And the mate was glad, in a curiously impersonal way, to hear him say so. He thought of his own patriotism with a pitying wonder, but he wanted the Englishmen to die with hands clean.

“We'll fight,” said Dixon. “It doesn't matter much if we do upset the boat.”

“We're sure to do that.” And he thought curiously that he who was speaking would be dead before half an hour was over their heads, and Dixon would be dead, and these men who were willing to save their lives at such a terrible price.

The men whispered together, then they turned their backs, all save the Dutch whaler and the gaunt Dago. So he had saved him for this!

“No chance of sending a message?” said Dixon.

“Not the least in the world. They will know”— the thought of his poor, little, lonely wife wrung his heart—“we must have thought of them at the last, Dixon; it's the best way.”

“Much the best,” said the boy quietly. Only a lad of eighteen, but some of our merchant officers are made of fine stuff.

Muntz made a step forward, and as he did so, the Dago lurched across him, and he stumbled, recovered himself, staggered, and Curtis in a moment held the boat stretcher threateningly over him. He lay there, biting the bottom boards like a mad thing, and the Dago sat down, as if he were waiting, whether to help or to hinder, the mate could not have told. The whole thing looked like an accident, and yet—

He looked at the boy.

“Not yet,” he said; “it hasn't come yet.”

“But it will come,” said the carpenter over his shoulder. “You've drawn the bead, and it'll come before night. What else is there?”

Nothing but to pray and hope death would come very quickly—nothing else to hope for in all the world


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They had not quite screwed themselves up to the horror of the thing, but it would grow familiar, and next time they would act. He knew that well enough. There would be no hesitation; it would be death. And then Muntz turned over and voiced the same thought.

“To-night,” he said, as if stating an incontrovertible fact, “dere vill be but von vay—der vay ve took on der Sovoie.”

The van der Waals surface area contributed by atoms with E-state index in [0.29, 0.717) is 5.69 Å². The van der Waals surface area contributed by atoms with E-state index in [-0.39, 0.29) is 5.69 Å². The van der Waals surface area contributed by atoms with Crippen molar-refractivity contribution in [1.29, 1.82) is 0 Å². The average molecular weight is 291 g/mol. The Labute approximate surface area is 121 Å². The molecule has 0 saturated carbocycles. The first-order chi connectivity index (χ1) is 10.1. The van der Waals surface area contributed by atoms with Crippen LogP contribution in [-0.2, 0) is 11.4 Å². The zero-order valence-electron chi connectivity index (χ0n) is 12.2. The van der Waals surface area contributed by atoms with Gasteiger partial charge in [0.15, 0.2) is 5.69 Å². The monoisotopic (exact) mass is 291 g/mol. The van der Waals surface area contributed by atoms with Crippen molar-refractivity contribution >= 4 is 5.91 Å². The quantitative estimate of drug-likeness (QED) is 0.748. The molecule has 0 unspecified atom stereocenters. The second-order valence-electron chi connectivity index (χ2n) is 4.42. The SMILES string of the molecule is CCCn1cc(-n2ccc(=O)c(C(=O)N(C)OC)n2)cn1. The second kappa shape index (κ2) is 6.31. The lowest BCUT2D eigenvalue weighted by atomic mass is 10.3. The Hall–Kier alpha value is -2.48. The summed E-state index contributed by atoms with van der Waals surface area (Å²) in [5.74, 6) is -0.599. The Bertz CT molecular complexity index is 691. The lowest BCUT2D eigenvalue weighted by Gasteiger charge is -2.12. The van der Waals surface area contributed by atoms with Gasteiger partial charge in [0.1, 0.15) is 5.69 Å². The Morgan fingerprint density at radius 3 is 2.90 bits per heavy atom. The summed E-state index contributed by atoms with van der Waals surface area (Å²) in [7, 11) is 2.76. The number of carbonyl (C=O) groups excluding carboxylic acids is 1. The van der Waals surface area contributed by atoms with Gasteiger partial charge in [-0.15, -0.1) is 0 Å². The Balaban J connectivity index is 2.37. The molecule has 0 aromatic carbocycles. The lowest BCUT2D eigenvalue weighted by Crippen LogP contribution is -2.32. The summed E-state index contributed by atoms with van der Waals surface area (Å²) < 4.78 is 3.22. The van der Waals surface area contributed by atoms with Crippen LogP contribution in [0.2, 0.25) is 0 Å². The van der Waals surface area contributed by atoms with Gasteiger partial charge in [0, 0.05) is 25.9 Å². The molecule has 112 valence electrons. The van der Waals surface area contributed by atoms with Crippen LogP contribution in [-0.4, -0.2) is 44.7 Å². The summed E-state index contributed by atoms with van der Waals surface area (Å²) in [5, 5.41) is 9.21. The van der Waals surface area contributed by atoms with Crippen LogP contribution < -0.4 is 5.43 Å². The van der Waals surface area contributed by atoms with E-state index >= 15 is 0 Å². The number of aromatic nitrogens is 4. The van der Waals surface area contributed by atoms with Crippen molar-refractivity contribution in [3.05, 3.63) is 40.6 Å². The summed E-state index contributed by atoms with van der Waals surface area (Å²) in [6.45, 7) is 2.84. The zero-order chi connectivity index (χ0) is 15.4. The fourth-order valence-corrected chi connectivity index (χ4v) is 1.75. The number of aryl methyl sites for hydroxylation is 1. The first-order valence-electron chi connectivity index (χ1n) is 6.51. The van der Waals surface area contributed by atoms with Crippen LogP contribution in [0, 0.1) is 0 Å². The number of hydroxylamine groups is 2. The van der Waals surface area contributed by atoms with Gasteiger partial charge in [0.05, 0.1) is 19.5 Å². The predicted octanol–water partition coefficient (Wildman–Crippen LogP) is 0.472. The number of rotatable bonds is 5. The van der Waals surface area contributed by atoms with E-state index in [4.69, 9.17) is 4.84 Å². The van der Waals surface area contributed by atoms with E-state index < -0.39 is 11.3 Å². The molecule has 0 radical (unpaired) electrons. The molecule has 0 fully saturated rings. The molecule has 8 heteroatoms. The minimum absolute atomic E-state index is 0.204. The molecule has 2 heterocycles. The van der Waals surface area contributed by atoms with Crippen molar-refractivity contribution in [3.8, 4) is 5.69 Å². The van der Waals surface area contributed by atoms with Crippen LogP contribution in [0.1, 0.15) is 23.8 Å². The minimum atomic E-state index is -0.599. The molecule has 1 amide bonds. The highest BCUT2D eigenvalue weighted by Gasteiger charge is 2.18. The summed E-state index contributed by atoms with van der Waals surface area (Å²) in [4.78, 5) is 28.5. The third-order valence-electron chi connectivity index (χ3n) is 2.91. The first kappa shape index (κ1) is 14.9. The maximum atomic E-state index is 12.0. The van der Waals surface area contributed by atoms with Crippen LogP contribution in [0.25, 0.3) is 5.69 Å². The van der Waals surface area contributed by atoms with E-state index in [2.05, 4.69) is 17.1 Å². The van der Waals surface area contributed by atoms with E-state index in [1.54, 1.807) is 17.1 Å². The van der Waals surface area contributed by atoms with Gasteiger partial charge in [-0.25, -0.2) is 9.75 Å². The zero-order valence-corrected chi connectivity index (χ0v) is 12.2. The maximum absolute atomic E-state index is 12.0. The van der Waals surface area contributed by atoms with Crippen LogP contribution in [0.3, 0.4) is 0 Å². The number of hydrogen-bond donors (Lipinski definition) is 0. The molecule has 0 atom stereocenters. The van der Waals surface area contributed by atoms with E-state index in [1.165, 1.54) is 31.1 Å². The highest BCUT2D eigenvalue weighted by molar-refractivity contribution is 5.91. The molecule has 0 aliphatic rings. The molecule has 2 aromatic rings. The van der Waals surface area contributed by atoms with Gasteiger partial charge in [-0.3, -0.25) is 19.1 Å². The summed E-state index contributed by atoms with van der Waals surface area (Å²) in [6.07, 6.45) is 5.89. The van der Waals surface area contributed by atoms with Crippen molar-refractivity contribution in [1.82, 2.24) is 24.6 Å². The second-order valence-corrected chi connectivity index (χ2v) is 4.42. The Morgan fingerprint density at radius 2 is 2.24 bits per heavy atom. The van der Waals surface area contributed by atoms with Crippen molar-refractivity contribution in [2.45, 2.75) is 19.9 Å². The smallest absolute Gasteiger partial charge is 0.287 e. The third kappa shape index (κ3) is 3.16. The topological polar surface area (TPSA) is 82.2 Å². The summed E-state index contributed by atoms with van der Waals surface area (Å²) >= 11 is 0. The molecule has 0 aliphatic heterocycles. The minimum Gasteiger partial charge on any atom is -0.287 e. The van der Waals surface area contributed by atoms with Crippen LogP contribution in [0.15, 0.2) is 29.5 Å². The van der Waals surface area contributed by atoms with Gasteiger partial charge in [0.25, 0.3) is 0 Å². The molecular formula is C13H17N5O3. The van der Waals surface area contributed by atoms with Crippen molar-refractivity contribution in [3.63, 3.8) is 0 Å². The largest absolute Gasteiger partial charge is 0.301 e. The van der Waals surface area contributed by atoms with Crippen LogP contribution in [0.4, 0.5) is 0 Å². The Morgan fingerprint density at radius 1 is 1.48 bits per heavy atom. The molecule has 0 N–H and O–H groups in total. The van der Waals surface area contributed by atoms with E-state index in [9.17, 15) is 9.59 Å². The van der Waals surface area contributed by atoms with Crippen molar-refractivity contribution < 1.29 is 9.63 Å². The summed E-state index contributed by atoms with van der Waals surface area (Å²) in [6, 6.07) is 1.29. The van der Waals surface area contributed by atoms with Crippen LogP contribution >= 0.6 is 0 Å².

How calm the sea was—how still! And nothing in sight save the great birds, emphasising the loneliness, accentuating it. The mate looked round the horizon. Nothing—nothing! Grey sky and grey sea blending, and the little boat a toy thing in the waste of waters. The men looked at him, and it seemed to him as if their hollow eyes were reproaching him. They would slay him, and the remembrance would stain their whole lives. Away to the horizon again his eyes wandered, and he fancied he saw a faint smudge upon it that had not been there before. He raised his hand, more to concentrate his vision than to shade his eyes.

The men followed his gaze eagerly.

And then the thing came that he had feared and dreaded so unspeakably.

“He is foolin' yous, mates!” cried Muntz, scrambling to his feet and coming towards him with his long knife in his hand. Curtis let go the tiller ropes and raised the stretcher, but the next moment the lean figure of the Dago was between them. This time it was no accident; he was there of deliberate purpose. His breath came hard, but he said nothing, and Dixon raised a shout.

“Good for you, Pedro!”

The others rose. “Put down your hands,” cried the carpenter angrily; “we don't want to harm you, you fool!” But Dixon lurched forward, and the next second the boat was over.

The icy-cold water closed over Curtis's head; it rushed in his ears with a roaring sound that seemed but the continuation of the clamour in the boat. Someone was clinging to him like grim death. He went